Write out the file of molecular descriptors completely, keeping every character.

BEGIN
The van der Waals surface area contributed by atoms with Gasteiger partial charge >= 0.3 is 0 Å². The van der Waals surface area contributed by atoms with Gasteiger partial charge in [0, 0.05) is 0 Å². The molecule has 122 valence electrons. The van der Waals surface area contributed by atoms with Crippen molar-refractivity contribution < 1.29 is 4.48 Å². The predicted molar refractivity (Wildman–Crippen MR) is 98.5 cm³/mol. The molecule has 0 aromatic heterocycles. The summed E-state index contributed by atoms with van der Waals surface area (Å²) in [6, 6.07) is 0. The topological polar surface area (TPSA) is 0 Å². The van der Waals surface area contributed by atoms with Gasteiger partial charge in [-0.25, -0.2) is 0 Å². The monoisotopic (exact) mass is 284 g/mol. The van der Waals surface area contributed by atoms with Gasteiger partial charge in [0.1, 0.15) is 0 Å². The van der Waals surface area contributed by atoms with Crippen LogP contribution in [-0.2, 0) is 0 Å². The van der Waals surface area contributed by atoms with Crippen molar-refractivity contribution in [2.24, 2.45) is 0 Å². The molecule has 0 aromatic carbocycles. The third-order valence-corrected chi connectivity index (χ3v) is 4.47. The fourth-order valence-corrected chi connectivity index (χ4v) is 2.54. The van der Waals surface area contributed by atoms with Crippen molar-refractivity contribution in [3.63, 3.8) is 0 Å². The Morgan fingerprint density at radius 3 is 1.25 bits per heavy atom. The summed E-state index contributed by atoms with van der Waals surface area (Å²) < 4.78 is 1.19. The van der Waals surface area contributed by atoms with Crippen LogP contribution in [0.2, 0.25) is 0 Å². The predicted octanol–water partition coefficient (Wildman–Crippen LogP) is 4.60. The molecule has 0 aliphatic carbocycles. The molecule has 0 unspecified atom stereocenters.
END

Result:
The van der Waals surface area contributed by atoms with Gasteiger partial charge >= 0.3 is 0 Å². The van der Waals surface area contributed by atoms with Gasteiger partial charge in [0, 0.05) is 0 Å². The molecule has 122 valence electrons. The van der Waals surface area contributed by atoms with Crippen molar-refractivity contribution < 1.29 is 4.48 Å². The predicted molar refractivity (Wildman–Crippen MR) is 98.5 cm³/mol. The molecule has 0 aromatic heterocycles. The summed E-state index contributed by atoms with van der Waals surface area (Å²) in [6, 6.07) is 0. The topological polar surface area (TPSA) is 0 Å². The van der Waals surface area contributed by atoms with Gasteiger partial charge in [-0.25, -0.2) is 0 Å². The monoisotopic (exact) mass is 284 g/mol. The van der Waals surface area contributed by atoms with Gasteiger partial charge in [0.1, 0.15) is 0 Å². The van der Waals surface area contributed by atoms with Crippen LogP contribution in [-0.2, 0) is 0 Å². The van der Waals surface area contributed by atoms with Crippen molar-refractivity contribution in [2.24, 2.45) is 0 Å². The molecule has 0 aromatic carbocycles. The third-order valence-corrected chi connectivity index (χ3v) is 4.47. The fourth-order valence-corrected chi connectivity index (χ4v) is 2.54. The van der Waals surface area contributed by atoms with Crippen molar-refractivity contribution in [3.63, 3.8) is 0 Å². The Morgan fingerprint density at radius 3 is 1.25 bits per heavy atom. The summed E-state index contributed by atoms with van der Waals surface area (Å²) < 4.78 is 1.19. The van der Waals surface area contributed by atoms with Crippen LogP contribution in [0.2, 0.25) is 0 Å². The predicted octanol–water partition coefficient (Wildman–Crippen LogP) is 4.60. The molecule has 0 aliphatic carbocycles. The molecule has 0 unspecified atom stereocenters.